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Suppose I have a hypersurface in $\mathbb{C}P^n$ given by some $f(z_1, \dots, z_{n+1}) = 0.$ Is there an algorithm which returns a rational parametrization if there is one, and "not rational" otherwise?

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I do not think so –  Francesco Polizzi Jul 11 '12 at 13:31
    
@Francesco: the lack of such algorithm would not shock me, but even heuristics would be nice... –  Igor Rivin Jul 11 '12 at 14:10
    
Do you want an algorithm, or just want to know whether one exists? i.e. whether or not the problem is decidable? –  Daniel Loughran Jul 11 '12 at 16:16
    
@Daniel to be honest, it did not occur to me that the problem was not decidable. Do you think it might be? –  Igor Rivin Jul 11 '12 at 17:06
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2 Answers

For smooth cubics in $\mathbb P^5$ this is unknown. That is, there are certain explicit families of such cubics that are known to be rational (those that admit a Pfaffian description, for example) but beyond these the problem of rationality for cubic $4$-folds is a famous unsolved problem.

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Here is my attempt at a heuristic as to why the problem should be undecidable.

Suppose we have a hypersurface $X$ of dimension $n$ and we wish to decide whether or not it is rational. I will assume that $n\geq2$. Then giving a rational map $\mathbb{P}^n \dashrightarrow X$ is the same as giving a $\mathbb{C}(t_1,\ldots,t_n)$-vauled point on $X$. However, "Hilbert's 10th problem" for such function fields is undecidable (see http://www.math.psu.edu/eisentra/varieties.pdf). Hence the problem you have asked for is undecidable.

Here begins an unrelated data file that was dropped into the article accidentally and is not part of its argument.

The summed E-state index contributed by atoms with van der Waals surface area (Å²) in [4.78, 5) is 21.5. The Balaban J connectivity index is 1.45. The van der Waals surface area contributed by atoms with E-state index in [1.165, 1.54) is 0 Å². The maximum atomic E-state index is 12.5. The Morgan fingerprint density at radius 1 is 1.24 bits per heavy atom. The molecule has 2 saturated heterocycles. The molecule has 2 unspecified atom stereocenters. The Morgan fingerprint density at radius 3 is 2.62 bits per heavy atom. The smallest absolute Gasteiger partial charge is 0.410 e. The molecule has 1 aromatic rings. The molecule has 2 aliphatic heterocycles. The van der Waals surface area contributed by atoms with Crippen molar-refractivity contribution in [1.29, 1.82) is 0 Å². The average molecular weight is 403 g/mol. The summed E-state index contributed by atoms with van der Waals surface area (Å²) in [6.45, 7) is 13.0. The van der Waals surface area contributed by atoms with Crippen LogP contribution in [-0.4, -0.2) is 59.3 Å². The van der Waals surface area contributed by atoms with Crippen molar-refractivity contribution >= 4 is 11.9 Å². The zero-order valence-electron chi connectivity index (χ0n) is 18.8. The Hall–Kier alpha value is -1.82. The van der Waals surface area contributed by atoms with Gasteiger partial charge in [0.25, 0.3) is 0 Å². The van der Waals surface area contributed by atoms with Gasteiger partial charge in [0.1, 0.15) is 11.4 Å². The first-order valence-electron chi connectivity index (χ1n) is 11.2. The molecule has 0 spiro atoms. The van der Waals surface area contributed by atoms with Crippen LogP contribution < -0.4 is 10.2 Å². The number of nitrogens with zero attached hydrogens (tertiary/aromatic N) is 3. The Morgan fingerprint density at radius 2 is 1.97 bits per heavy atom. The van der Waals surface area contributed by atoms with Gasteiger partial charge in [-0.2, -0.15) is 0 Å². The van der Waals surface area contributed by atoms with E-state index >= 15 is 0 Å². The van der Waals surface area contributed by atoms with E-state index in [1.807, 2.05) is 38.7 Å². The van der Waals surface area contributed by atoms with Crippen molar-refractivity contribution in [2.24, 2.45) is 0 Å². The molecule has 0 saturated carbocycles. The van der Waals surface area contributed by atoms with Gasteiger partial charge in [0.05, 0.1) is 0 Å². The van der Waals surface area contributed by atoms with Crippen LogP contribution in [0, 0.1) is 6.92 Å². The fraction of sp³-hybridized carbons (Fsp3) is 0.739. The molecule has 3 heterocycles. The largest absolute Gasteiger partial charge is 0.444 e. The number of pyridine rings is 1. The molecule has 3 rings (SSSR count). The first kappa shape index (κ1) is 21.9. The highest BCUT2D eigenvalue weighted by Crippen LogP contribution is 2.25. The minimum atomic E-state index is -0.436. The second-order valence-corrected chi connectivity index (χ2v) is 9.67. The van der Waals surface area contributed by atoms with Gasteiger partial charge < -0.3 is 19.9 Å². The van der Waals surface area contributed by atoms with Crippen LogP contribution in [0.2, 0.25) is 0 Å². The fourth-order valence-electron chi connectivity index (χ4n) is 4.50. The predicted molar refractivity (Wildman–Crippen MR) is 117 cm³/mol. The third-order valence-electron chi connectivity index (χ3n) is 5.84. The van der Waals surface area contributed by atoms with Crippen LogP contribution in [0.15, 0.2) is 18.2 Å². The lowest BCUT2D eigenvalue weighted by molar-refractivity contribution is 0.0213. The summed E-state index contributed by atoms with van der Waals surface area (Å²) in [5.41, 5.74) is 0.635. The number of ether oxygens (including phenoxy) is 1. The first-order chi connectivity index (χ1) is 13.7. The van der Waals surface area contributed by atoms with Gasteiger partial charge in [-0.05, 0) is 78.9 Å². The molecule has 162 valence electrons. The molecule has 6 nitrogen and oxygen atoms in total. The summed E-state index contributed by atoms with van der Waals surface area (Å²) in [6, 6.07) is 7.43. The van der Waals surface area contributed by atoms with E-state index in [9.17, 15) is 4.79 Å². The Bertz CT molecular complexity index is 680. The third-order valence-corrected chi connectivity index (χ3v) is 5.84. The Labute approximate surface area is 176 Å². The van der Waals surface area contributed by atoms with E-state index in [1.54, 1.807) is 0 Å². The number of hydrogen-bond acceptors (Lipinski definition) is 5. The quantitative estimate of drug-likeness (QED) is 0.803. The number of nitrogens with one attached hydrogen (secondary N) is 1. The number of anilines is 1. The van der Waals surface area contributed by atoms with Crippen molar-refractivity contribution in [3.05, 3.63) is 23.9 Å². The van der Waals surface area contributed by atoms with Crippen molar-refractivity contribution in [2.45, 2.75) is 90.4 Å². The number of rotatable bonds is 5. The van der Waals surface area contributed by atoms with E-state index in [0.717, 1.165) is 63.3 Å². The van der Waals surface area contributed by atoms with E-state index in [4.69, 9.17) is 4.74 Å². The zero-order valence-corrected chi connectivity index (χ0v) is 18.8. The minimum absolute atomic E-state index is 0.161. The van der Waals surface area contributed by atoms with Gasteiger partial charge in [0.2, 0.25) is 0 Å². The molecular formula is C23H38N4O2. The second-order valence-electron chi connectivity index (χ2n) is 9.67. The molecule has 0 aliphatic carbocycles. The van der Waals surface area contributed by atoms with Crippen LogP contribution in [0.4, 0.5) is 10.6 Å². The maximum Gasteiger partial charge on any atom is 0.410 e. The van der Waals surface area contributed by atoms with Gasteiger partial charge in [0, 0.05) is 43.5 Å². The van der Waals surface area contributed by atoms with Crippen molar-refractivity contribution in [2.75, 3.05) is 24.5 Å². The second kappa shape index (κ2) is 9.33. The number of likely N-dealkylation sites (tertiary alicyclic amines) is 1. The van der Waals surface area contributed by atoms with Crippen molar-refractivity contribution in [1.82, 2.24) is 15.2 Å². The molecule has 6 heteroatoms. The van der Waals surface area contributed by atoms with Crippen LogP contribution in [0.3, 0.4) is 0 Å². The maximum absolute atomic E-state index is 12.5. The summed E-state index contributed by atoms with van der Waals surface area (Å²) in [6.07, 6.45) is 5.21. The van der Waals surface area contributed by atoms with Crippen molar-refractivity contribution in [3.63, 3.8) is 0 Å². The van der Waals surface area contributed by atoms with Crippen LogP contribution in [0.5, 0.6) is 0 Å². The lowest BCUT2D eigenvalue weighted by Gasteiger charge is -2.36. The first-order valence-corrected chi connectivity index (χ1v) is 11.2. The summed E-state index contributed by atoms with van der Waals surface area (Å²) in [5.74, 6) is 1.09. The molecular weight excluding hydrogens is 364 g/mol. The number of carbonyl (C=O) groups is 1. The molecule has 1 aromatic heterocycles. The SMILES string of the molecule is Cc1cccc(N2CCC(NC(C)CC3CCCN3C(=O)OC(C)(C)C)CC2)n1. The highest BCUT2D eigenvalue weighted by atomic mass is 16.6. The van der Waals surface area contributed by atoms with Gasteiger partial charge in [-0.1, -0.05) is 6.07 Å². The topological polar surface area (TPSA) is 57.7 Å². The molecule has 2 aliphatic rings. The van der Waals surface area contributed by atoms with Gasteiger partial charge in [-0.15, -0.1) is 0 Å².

Edit: As noted in the comments, this reasoning is not quite correct as for Hilbert's 10th problem we fix $m$ and a field $\mathbb{C}(t_1,\ldots,t_m)$, then allow the dimension $n$ to vary. Hence why it is only a heuristic!

Note that for Hilbert's 10th problem, the case $\mathbb{C}(t)$ is still open.

Edit: As remarked below, rationality for curves is decidable. One just needs to compute the genus of the normalisation of the projective closure of the curve.

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You can find an embedding of the normalization in projective space using blow-ups, say. This will give you a differential, say $dx/x - dy/y$. Counting the zeroes and poles of the differential computes the genus. I don't see any problems. –  Will Sawin Jul 11 '12 at 18:24
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Yes sorry I should have said that rationality is decidable for curves. I guess the thing which is not known to be decidable is whether or not a variety contains a rational curve. I will edit my answer. –  Daniel Loughran Jul 11 '12 at 18:47
    
Dear Daniel, maybe I am nitpicking a little bit, but to me undecidability of Hilbert's tenth problem for function fields does not seem to imply undecidability of the OP's question; HTP asks for an algorithm that works for all hypersurfaces, whereas in the OP's question the dimension of the hypersurface is fixed at the outset. (So the distinction is the same as that between decidability of rationality for curves, and decidability of existence of a rational curve in a variety.) –  Artie Prendergast-Smith Jul 11 '12 at 19:21
    
@Artie: Hmm I see your point. I will leave my answer up anyway as hopefully it at least gives a heuristic as to why the problem might be undecidable. –  Daniel Loughran Jul 11 '12 at 19:43
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